“It’s coming from, how do we close the bilateral goods deficit really fast,” Mr. Scissors said. “We need large, quick purchases from the Chinese so the president isn’t ripped to pieces for violating the metric he ran on in 2016.”

China’s recent offers have included buying $200 billion of American semiconductors over the next six years, in addition to purchases of soybeans and natural gas. The eye-popping figure would help to reduce the $382 billion trade deficit in goods that the United States ran up with China last year, a metric that Mr. Trump often sees as evidence of a failed economic relationship.

In return for buying more American products, the Chinese have asked Mr. Trump not to follow through on his threat to increase tariffs to 25 percent from 10 percent — and to hopefully remove the tariffs entirely. They have also pushed the United States to remove restrictions on exports of high-tech products to China as well as constraints on Chinese investments in the United States.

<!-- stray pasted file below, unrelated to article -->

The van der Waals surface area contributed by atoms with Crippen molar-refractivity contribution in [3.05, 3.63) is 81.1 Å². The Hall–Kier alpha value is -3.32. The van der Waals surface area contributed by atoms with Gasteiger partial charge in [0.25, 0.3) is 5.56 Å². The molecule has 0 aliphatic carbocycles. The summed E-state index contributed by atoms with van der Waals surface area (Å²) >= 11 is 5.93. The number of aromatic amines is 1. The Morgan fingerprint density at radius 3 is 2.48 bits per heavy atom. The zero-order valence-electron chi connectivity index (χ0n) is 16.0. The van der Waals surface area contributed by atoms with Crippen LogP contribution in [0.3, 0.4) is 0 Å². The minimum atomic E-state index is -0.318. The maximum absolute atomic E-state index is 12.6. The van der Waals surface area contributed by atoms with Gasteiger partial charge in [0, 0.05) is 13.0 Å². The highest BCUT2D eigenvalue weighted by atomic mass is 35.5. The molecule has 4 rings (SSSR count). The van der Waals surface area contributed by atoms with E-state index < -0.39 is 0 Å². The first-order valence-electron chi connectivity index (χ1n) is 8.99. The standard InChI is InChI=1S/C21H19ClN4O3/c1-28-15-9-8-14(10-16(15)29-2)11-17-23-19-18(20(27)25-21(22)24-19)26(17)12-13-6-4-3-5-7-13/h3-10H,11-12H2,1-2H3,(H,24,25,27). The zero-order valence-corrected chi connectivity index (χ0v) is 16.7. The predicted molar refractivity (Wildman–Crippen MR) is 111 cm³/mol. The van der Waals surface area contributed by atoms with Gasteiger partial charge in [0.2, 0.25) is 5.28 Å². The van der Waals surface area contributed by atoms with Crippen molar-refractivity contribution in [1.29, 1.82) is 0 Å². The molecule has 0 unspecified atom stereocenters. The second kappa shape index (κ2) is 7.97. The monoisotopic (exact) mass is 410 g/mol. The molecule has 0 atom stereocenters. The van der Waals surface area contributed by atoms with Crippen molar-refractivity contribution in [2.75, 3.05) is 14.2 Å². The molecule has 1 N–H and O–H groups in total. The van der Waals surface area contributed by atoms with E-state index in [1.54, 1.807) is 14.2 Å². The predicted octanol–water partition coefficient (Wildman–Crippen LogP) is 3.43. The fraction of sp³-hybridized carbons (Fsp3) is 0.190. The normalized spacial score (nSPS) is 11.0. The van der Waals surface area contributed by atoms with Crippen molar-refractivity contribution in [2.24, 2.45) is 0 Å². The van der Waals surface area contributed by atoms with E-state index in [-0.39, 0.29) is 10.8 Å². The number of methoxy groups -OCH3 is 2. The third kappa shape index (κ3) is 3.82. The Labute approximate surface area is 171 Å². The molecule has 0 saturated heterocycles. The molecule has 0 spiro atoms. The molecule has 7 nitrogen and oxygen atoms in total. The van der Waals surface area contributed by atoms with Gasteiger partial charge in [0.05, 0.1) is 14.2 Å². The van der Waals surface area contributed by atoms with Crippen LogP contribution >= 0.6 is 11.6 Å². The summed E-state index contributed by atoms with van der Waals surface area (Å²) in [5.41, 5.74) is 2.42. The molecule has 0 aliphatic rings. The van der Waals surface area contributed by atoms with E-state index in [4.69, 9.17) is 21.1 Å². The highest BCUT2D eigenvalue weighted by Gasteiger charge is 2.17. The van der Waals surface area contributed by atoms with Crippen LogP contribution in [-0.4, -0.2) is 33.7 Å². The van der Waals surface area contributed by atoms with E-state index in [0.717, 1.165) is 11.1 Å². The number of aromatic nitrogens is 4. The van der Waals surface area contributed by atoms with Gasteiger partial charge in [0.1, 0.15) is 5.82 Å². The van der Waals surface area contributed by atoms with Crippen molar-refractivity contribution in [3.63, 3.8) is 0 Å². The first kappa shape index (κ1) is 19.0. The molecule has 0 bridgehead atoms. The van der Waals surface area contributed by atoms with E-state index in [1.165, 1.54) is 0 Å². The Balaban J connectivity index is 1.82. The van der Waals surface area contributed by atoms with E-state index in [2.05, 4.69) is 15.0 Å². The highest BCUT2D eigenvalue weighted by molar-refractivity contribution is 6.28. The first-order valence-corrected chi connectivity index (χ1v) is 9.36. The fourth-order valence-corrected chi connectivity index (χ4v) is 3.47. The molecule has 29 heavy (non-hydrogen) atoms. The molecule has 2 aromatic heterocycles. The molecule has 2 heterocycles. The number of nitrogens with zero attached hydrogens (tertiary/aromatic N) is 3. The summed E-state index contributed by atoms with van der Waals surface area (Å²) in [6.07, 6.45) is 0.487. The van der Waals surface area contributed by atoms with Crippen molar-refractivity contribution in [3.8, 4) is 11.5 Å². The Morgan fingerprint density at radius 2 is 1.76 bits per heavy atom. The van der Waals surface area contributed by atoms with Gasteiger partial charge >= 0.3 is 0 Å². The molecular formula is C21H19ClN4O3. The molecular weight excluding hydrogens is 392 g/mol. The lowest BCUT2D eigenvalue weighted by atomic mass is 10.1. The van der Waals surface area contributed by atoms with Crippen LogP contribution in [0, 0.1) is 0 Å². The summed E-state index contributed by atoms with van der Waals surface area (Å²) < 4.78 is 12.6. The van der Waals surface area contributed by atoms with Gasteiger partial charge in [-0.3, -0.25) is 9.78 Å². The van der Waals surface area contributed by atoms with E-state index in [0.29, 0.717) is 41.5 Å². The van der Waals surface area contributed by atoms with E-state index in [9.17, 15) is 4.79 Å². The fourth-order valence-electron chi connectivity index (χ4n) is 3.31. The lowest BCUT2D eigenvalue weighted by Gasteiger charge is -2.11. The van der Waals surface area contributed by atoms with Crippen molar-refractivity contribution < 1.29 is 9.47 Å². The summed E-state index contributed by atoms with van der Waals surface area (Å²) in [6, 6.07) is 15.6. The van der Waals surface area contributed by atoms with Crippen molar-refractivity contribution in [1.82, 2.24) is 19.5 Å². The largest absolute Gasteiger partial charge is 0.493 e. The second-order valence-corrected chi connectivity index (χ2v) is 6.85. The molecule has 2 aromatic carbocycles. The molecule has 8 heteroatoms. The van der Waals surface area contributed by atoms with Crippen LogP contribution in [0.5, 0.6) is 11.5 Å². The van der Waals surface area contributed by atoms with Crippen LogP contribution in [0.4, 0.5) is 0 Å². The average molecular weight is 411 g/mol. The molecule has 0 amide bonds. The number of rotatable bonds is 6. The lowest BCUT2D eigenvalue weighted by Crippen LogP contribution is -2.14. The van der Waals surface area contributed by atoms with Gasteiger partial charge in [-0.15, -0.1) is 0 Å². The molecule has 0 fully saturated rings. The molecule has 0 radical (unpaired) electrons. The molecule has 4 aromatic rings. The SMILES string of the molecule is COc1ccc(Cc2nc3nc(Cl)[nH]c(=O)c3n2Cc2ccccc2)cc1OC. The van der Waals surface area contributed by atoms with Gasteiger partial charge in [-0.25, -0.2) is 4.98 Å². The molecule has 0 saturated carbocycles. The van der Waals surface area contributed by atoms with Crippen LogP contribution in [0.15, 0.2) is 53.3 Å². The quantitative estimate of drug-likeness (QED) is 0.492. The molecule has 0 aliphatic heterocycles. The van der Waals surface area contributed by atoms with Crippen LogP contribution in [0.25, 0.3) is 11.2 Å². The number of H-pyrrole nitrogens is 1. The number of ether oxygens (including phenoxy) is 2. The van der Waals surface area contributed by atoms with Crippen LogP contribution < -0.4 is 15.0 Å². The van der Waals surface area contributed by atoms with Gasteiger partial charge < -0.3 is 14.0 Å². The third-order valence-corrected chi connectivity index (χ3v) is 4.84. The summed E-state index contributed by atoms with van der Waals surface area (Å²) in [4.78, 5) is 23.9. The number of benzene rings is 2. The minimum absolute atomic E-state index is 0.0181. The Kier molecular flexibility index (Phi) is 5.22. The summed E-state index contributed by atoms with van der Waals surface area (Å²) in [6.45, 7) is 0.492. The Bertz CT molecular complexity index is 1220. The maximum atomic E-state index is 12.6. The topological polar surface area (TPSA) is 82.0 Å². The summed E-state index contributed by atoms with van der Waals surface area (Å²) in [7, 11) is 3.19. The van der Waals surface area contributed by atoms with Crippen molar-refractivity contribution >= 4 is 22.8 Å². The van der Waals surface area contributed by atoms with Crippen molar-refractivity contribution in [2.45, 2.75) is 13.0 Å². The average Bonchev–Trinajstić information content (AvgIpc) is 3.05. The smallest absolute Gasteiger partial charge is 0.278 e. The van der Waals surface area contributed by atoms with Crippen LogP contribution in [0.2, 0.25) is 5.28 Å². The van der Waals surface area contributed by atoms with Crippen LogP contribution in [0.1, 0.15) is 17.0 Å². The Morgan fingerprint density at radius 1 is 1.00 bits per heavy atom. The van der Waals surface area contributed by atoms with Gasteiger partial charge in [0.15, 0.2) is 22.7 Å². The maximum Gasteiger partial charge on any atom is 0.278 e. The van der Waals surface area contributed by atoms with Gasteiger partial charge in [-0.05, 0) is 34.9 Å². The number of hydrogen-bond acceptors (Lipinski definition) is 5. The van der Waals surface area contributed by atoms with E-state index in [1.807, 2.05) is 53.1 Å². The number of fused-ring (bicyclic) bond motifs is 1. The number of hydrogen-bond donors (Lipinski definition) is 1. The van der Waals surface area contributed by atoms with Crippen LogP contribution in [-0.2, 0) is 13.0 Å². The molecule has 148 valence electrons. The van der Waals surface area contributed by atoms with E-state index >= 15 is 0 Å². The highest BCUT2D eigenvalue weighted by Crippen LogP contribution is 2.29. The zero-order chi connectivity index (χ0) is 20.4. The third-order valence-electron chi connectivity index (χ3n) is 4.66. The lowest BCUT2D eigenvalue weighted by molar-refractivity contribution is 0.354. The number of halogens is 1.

Article source: https://www.nytimes.com/2019/02/21/business/economy/china-us-trade-talks.html?partner=rss&emc=rss

Corner Office: Delta C.E.O. Ed Bastian: ‘Leadership Is Not a Popularity Contest’

It was a business unit called syndication, where they would produce commercials, and in return take airtime as a barter arrangement. I had this sense that they weren’t realizing actual value in return, and it turned out that the revenues they were booking were totally fictitious. It was just kind of a bookkeeping exercise, and it turned out it was a fraud of $50 million.

Soon after that, you wound up managing a team. Was that difficult so early in your career?

When you’re young, you want to be friends with people. But leadership is not a popularity contest. It’s about making some tough decisions, trying to give counsel and trying to make the best decisions for your team.

What were you looking for when you went on to work for Frito-Lay?